> > it to a motor shop. It may be as simple as re-enameling the core, if
> > the
> > transformer test out ok.
> >
> > If the transformer is a one winding core, then they have a winding
> > machine
> > that counts the number of windings as it is remove from the core, and
> > than
> > winds new wire on the core. Takes less than 30 minutes to do.
> >
> > If the leads terminate to a bolt in transformer tab, then you can
> > replace
> > these leads with some good high temperature motor leads, that I normally
> > get
> > from a motor shop. This type of wire is fine multi strand wire. A No 10
> > AWG
> > may be 52 strand with a 105 C rating or more.
> >
> > Use a non-insulated solid wire terminal and heat shrink. Sometimes, I
> > had
> > transformers or motor leads insulation burn off, and I was able to
> > insulated
> > with a 3M high temperature glass tape by wrapping the wire twice half
> > lapping the tape. This makes four layers.
> >
> > If the lead wire has no terminal points and the copper wire itself looks
> > brittle, sometimes I could cut the wires leaving about 1 inch from the
> > windings and use a non-insulated solid wire inline splice to a flexible
> > motor lead wire and heat shrink and glass wrap that connection.
> >
> > I also spray all these transformer connections with motor enamel spray
> > you
> > can also get from a motor shop. Its not the bake on type.
> >
> > If you ever brake down a DC brush type motor, which I do about every ten
> > years, for cleaning, inspecting or replacing the brushes, I use this
> > spray
> > on motor enamel to recoat all the field windings, the front of the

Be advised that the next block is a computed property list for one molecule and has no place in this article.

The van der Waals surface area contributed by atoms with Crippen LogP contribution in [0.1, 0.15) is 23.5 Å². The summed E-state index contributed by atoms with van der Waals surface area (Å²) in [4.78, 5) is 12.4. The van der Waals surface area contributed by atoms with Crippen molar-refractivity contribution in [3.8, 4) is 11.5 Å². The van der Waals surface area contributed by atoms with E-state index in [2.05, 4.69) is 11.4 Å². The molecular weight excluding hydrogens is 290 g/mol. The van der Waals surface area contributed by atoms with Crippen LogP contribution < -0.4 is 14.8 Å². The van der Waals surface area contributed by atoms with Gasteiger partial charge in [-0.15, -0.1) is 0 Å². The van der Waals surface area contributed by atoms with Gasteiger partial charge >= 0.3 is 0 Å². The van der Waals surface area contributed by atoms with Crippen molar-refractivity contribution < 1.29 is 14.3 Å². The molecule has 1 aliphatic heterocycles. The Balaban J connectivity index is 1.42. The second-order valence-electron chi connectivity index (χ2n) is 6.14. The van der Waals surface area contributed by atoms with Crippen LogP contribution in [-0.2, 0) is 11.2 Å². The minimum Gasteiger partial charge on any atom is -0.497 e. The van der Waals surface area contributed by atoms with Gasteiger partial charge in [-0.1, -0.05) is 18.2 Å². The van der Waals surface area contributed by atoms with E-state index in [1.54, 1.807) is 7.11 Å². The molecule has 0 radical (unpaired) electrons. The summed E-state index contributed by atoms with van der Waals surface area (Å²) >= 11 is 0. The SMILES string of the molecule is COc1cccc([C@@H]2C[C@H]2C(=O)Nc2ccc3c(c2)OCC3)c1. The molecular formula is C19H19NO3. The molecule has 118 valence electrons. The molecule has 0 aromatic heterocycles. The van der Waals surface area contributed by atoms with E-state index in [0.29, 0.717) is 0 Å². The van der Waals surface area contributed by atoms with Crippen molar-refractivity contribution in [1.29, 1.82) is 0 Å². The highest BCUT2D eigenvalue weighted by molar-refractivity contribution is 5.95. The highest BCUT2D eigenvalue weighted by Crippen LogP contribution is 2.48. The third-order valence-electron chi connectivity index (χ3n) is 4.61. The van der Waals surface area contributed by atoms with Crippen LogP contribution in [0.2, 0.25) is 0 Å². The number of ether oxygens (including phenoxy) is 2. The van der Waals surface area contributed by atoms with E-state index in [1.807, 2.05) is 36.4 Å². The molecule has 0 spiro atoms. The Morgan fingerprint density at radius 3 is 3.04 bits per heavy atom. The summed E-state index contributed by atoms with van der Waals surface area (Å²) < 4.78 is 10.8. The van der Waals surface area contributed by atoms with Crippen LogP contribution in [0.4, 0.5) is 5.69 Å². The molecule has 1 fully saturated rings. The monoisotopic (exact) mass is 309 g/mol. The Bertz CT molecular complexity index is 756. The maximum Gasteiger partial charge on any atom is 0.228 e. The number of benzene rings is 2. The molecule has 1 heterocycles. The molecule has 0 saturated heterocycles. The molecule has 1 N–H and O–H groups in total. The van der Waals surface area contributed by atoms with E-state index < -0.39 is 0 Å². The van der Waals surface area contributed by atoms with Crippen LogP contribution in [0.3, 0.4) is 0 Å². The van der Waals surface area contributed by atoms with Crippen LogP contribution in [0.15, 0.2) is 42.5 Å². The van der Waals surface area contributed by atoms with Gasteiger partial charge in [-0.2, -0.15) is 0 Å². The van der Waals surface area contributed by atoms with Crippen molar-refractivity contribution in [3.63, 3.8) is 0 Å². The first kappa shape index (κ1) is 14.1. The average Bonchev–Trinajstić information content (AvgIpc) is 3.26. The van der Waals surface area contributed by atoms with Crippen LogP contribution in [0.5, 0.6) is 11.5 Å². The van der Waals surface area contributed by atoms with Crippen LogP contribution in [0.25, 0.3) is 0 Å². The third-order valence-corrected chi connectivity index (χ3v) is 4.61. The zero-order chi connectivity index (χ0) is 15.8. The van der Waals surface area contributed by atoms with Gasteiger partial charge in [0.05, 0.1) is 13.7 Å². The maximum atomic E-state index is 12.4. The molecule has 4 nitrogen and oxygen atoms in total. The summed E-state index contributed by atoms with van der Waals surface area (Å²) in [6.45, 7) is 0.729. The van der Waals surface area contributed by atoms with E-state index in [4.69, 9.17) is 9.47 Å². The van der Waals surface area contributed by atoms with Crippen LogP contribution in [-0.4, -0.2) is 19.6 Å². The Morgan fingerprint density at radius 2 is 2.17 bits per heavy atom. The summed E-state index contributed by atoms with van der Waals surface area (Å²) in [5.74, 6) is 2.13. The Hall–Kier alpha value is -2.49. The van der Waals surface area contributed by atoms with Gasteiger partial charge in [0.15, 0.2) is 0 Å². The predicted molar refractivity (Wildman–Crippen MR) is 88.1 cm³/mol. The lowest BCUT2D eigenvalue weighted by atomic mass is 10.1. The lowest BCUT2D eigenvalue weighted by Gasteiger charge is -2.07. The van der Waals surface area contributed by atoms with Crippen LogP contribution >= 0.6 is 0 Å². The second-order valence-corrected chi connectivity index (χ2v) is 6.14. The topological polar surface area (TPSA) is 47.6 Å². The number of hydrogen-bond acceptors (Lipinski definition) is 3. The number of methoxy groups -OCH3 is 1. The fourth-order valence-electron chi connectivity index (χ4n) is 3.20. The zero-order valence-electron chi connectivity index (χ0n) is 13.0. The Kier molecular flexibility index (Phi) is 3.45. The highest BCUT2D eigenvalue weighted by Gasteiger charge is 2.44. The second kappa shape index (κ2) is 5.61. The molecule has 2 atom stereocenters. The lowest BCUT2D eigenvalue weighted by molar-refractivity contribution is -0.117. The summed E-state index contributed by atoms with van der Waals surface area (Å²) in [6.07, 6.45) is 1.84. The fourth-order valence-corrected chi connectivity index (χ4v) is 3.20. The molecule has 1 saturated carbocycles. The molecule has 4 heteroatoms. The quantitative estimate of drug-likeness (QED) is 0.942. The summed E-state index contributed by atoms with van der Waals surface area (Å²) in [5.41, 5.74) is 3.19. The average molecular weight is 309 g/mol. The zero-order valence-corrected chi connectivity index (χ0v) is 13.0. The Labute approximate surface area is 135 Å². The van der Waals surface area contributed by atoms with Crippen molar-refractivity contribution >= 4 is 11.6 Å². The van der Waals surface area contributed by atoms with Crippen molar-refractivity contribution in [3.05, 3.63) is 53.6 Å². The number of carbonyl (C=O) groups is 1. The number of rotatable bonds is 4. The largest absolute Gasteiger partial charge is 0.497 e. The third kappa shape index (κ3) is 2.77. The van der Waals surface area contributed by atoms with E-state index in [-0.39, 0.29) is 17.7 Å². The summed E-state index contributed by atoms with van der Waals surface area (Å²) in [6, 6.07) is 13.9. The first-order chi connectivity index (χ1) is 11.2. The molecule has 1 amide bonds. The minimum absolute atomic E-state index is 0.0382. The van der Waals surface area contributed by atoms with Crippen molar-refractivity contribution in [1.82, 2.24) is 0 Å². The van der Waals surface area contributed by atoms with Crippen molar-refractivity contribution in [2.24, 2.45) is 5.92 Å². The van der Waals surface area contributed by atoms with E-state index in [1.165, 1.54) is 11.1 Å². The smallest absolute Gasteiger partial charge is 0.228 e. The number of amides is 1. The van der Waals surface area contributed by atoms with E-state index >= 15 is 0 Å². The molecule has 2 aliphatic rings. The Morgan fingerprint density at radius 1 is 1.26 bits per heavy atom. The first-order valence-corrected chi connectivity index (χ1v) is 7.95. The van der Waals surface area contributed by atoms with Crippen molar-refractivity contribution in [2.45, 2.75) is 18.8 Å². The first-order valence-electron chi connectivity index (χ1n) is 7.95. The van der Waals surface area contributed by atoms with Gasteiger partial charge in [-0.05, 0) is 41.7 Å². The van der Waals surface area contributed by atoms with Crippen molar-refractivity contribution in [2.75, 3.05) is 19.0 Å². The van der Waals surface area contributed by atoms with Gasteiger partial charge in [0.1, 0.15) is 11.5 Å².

> > commentator down to the motor shaft and the motor shaft up to the
> > bearing
> > surfaces.
> >
> > When a motor is brand new and never been run, I record the ohm values of
> > the
> > motor terminals to the motor frame which should read over 20 meg ohms.
> > The
> > commentator windings to the field windings (with the jumpers remove,
> > should
> > also read over 20 meg ohms.
> >
> > As time goes on, the brush dust inside the motor will increase the
> > conductance and it may get down to 50 k ohms or less which you may get
> > arc
> > over. The its time to clean the motor. Enameling these areas on the
> > commentator and motor shaft has increase resistance which allow the
> > motor to
> > go over 15 years with no brush replacements.
> >
> > Roland
> >
> > _______________________________________________
> > For subscription options, see
> > http://lists.sjsu.edu/mailman/listinfo/ev
>
> _______________________________________________
> For subscription options, see
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>